Protestant Dissenters were of course a small minority in English society, making up less than ten per cent of the population. They were eventually granted a measure of religious liberty under the Toleration Act of 1689, but it was not until well into the nineteenth century that they were granted equal rights with members of the Church of England in civil matters.

IJBS BED CONF 7 IMGP7860 wroTopics discussed by speakers included how Dissenting congregations kept ‘church books’ where they recorded details of the life and activities of the community; the ways in which Dissenters attempted to defend themselves against accusations of ‘disloyalty’ to the state, given their participation in the upheavals of the English Revolution; how, following the granting of toleration they began to establish organisations and libraries to support the work of Dissenting ministers; how leading Dissenters like Daniel Defoe took part in public debates on matters of national political concern and sought to influence opinion; and how Dissenting women used poetry and other forms of writing as a means of self-representation.

IJBS BED CONF 1 IMGP0780 wroIt was evident from the enthusiasm of participants and the high level of discussion throughout the day that delegates found the papers lively, accessible and interesting. At a time when the rights and freedoms of different religious minorities are under threat in many countries, the topic of this conference could hardly have been more pressing or relevant.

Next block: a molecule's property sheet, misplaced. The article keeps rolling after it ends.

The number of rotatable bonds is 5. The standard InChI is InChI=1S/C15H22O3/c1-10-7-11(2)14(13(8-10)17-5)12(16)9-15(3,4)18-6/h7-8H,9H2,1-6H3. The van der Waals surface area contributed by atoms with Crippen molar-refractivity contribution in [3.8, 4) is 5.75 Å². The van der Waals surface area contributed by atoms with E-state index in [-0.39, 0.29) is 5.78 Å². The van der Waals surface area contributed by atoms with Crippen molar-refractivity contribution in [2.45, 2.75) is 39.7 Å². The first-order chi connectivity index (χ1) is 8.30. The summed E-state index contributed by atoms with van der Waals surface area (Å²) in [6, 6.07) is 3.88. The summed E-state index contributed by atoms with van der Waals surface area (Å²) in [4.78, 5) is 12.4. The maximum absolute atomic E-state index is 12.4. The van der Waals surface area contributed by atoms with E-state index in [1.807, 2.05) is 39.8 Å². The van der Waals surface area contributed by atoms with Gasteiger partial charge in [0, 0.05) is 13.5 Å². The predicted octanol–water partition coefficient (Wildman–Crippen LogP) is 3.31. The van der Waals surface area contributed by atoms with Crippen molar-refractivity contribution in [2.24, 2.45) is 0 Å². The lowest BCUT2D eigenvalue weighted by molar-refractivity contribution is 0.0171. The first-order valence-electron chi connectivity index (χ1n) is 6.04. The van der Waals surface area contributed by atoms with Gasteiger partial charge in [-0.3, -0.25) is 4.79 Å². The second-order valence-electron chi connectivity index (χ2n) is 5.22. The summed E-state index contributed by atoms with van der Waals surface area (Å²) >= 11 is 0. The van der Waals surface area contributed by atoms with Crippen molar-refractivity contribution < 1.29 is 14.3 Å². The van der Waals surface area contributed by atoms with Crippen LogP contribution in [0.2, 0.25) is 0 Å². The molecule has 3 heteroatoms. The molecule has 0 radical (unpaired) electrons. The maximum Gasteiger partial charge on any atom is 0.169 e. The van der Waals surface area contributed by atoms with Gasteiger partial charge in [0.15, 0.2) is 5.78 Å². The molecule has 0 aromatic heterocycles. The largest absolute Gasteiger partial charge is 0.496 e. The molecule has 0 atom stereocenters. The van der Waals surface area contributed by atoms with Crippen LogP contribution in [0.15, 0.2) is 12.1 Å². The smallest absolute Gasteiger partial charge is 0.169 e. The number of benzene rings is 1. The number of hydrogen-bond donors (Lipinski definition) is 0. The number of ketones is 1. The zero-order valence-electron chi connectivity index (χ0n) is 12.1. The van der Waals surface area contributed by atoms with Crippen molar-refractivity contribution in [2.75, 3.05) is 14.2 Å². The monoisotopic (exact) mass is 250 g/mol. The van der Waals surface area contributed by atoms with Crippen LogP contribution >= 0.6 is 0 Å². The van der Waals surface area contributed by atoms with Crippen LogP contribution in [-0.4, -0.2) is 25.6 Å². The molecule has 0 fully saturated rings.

Contributions to the 2015 issue of The Recorder

© Justin Rowe

© Justin Rowe

Nathalie Collé is seeking contributions for the next issue of The Recorder, the IJBS newsletter, which will appear online in Spring. Here is a (non-exhaustive) list of potential items:

  • Past and upcoming events (conferences, seminars, exhibitions, etc.)
  • Reports on special events
  • Calls for papers
  • Calls for contributions
  • Book reviews
  • Interviews
  • Dissertations, Theses and Post-Doctoral Research (announcements, abstracts, reports on, etc.)
  • Recent publications (yours or others’)
  • Work in progress (yours or others’)
  • Notes
  • Short articles

Images of all type are welcome. Internet links can of course be included in the new digital Recorder.

Please contact the editor: ijbsrecordereditor@yahoo.com

IJBS 2016 Aix conference: CFP

VOICING DISSENT IN THE LONG REFORMATION

The 8th Triennial Conference of the International John Bunyan Society

 Aix-en-Provence (France), 6–9 July 2016

 Plenary speakers: Alec Ryrie (Durham), Andrew Spicer (Oxford Brookes), Alexandra Walsham (Cambridge), Helen Wilcox (Bangor).